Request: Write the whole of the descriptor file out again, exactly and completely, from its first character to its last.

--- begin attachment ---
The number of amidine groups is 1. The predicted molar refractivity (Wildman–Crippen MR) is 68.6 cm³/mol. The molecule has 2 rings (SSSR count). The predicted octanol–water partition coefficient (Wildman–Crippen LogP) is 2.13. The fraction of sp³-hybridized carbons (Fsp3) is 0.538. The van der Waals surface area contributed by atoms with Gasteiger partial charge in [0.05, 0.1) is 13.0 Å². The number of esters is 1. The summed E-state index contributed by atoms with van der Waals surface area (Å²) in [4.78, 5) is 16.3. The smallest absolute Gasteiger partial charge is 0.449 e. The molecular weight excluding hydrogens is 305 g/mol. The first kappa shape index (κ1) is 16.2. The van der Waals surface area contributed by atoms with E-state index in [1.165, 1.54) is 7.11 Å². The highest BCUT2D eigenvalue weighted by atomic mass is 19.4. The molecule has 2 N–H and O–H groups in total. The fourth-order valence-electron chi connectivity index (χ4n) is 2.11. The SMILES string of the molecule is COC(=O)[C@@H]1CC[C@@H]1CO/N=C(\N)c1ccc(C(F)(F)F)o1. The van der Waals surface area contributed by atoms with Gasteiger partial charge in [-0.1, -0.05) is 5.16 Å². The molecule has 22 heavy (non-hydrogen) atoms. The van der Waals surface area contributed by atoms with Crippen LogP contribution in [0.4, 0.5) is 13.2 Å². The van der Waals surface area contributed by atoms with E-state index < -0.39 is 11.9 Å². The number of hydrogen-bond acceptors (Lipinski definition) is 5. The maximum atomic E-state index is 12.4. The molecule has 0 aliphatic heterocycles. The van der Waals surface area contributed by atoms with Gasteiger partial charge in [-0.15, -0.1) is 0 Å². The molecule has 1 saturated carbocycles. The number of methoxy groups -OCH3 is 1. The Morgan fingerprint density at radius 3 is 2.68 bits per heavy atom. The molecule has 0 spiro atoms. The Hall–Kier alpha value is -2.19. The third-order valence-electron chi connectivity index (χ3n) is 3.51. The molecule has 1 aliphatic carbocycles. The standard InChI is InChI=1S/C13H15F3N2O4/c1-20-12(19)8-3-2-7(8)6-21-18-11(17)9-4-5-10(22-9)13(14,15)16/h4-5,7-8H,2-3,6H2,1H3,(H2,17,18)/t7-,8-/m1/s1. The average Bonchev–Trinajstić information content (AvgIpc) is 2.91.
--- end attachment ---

The number of amidine groups is 1. The predicted molar refractivity (Wildman–Crippen MR) is 68.6 cm³/mol. The molecule has 2 rings (SSSR count). The predicted octanol–water partition coefficient (Wildman–Crippen LogP) is 2.13. The fraction of sp³-hybridized carbons (Fsp3) is 0.538. The van der Waals surface area contributed by atoms with Gasteiger partial charge in [0.05, 0.1) is 13.0 Å². The number of esters is 1. The summed E-state index contributed by atoms with van der Waals surface area (Å²) in [4.78, 5) is 16.3. The smallest absolute Gasteiger partial charge is 0.449 e. The molecular weight excluding hydrogens is 305 g/mol. The first kappa shape index (κ1) is 16.2. The van der Waals surface area contributed by atoms with E-state index in [1.165, 1.54) is 7.11 Å². The highest BCUT2D eigenvalue weighted by atomic mass is 19.4. The molecule has 2 N–H and O–H groups in total. The fourth-order valence-electron chi connectivity index (χ4n) is 2.11. The SMILES string of the molecule is COC(=O)[C@@H]1CC[C@@H]1CO/N=C(\N)c1ccc(C(F)(F)F)o1. The van der Waals surface area contributed by atoms with Gasteiger partial charge in [-0.1, -0.05) is 5.16 Å². The molecule has 22 heavy (non-hydrogen) atoms. The van der Waals surface area contributed by atoms with Crippen LogP contribution in [0.4, 0.5) is 13.2 Å². The van der Waals surface area contributed by atoms with E-state index < -0.39 is 11.9 Å². The number of hydrogen-bond acceptors (Lipinski definition) is 5. The maximum atomic E-state index is 12.4. The molecule has 0 aliphatic heterocycles. The van der Waals surface area contributed by atoms with Gasteiger partial charge in [-0.15, -0.1) is 0 Å². The molecule has 1 saturated carbocycles. The number of methoxy groups -OCH3 is 1. The Morgan fingerprint density at radius 3 is 2.68 bits per heavy atom. The molecule has 0 spiro atoms. The Hall–Kier alpha value is -2.19. The third-order valence-electron chi connectivity index (χ3n) is 3.51. The molecule has 1 aliphatic carbocycles. The standard InChI is InChI=1S/C13H15F3N2O4/c1-20-12(19)8-3-2-7(8)6-21-18-11(17)9-4-5-10(22-9)13(14,15)16/h4-5,7-8H,2-3,6H2,1H3,(H2,17,18)/t7-,8-/m1/s1. The average Bonchev–Trinajstić information content (AvgIpc) is 2.91.